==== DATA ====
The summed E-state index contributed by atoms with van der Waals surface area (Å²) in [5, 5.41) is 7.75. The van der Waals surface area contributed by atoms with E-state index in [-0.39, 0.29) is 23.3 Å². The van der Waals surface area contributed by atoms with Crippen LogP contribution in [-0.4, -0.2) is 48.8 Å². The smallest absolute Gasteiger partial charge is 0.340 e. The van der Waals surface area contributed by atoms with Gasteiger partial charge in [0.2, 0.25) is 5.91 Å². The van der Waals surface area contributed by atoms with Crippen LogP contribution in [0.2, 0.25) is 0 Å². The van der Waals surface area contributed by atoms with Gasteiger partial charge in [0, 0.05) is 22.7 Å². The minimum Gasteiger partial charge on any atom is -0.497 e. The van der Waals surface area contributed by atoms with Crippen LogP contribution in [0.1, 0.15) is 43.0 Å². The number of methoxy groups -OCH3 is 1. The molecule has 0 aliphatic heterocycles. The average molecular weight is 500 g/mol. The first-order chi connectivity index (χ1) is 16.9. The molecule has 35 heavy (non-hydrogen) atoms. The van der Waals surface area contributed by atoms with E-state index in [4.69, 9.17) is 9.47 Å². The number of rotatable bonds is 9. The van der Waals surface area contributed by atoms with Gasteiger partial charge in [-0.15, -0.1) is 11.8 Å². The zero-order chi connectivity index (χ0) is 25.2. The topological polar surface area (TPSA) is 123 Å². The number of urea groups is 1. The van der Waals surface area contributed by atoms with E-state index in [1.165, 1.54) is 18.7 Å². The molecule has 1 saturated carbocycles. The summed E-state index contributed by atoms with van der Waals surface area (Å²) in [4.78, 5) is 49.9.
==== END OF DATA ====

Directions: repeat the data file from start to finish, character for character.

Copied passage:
The summed E-state index contributed by atoms with van der Waals surface area (Å²) in [5, 5.41) is 7.75. The van der Waals surface area contributed by atoms with E-state index in [-0.39, 0.29) is 23.3 Å². The van der Waals surface area contributed by atoms with Crippen LogP contribution in [-0.4, -0.2) is 48.8 Å². The smallest absolute Gasteiger partial charge is 0.340 e. The van der Waals surface area contributed by atoms with Gasteiger partial charge in [0.2, 0.25) is 5.91 Å². The van der Waals surface area contributed by atoms with Crippen LogP contribution in [0.2, 0.25) is 0 Å². The van der Waals surface area contributed by atoms with Gasteiger partial charge in [0, 0.05) is 22.7 Å². The minimum Gasteiger partial charge on any atom is -0.497 e. The van der Waals surface area contributed by atoms with Crippen LogP contribution in [0.1, 0.15) is 43.0 Å². The number of methoxy groups -OCH3 is 1. The molecule has 0 aliphatic heterocycles. The average molecular weight is 500 g/mol. The first-order chi connectivity index (χ1) is 16.9. The molecule has 35 heavy (non-hydrogen) atoms. The van der Waals surface area contributed by atoms with E-state index in [4.69, 9.17) is 9.47 Å². The number of rotatable bonds is 9. The van der Waals surface area contributed by atoms with Gasteiger partial charge in [-0.15, -0.1) is 11.8 Å². The zero-order chi connectivity index (χ0) is 25.2. The topological polar surface area (TPSA) is 123 Å². The number of urea groups is 1. The van der Waals surface area contributed by atoms with E-state index in [1.165, 1.54) is 18.7 Å². The molecule has 1 saturated carbocycles. The summed E-state index contributed by atoms with van der Waals surface area (Å²) in [4.78, 5) is 49.9.